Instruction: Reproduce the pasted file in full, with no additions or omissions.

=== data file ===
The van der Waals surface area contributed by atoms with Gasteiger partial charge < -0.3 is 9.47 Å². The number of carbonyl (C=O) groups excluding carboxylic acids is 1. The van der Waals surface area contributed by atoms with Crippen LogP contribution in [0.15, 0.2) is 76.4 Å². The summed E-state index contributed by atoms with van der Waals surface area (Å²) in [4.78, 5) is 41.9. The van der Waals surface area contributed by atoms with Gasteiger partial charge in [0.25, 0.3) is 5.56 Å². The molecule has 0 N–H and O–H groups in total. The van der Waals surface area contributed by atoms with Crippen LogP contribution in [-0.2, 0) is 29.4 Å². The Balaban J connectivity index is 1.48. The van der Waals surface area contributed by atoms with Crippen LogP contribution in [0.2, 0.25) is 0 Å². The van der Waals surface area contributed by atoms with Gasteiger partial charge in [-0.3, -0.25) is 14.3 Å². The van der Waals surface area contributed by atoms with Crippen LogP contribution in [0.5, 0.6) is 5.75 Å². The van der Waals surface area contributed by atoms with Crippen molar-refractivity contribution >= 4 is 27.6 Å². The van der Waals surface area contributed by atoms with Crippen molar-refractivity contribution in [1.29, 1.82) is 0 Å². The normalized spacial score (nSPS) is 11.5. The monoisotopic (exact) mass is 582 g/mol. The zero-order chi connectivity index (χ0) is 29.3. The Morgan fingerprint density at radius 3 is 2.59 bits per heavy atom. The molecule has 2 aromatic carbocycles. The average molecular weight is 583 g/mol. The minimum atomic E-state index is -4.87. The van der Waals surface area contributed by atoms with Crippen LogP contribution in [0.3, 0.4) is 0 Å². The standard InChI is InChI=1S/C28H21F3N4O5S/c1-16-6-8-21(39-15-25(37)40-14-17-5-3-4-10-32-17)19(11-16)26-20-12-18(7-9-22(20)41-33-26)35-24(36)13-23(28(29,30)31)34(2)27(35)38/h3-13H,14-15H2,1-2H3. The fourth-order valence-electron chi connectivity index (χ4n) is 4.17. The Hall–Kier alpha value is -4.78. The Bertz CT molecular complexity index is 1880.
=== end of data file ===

The van der Waals surface area contributed by atoms with Gasteiger partial charge < -0.3 is 9.47 Å². The number of carbonyl (C=O) groups excluding carboxylic acids is 1. The van der Waals surface area contributed by atoms with Crippen LogP contribution in [0.15, 0.2) is 76.4 Å². The summed E-state index contributed by atoms with van der Waals surface area (Å²) in [4.78, 5) is 41.9. The van der Waals surface area contributed by atoms with Gasteiger partial charge in [0.25, 0.3) is 5.56 Å². The molecule has 0 N–H and O–H groups in total. The van der Waals surface area contributed by atoms with Crippen LogP contribution in [-0.2, 0) is 29.4 Å². The Balaban J connectivity index is 1.48. The van der Waals surface area contributed by atoms with Crippen LogP contribution in [0.2, 0.25) is 0 Å². The van der Waals surface area contributed by atoms with Gasteiger partial charge in [-0.3, -0.25) is 14.3 Å². The van der Waals surface area contributed by atoms with Crippen LogP contribution in [0.5, 0.6) is 5.75 Å². The van der Waals surface area contributed by atoms with Crippen molar-refractivity contribution >= 4 is 27.6 Å². The van der Waals surface area contributed by atoms with Crippen molar-refractivity contribution in [1.29, 1.82) is 0 Å². The normalized spacial score (nSPS) is 11.5. The monoisotopic (exact) mass is 582 g/mol. The zero-order chi connectivity index (χ0) is 29.3. The Morgan fingerprint density at radius 3 is 2.59 bits per heavy atom. The molecule has 2 aromatic carbocycles. The average molecular weight is 583 g/mol. The minimum atomic E-state index is -4.87. The van der Waals surface area contributed by atoms with Crippen LogP contribution in [0.3, 0.4) is 0 Å². The standard InChI is InChI=1S/C28H21F3N4O5S/c1-16-6-8-21(39-15-25(37)40-14-17-5-3-4-10-32-17)19(11-16)26-20-12-18(7-9-22(20)41-33-26)35-24(36)13-23(28(29,30)31)34(2)27(35)38/h3-13H,14-15H2,1-2H3. The fourth-order valence-electron chi connectivity index (χ4n) is 4.17. The Hall–Kier alpha value is -4.78. The Bertz CT molecular complexity index is 1880.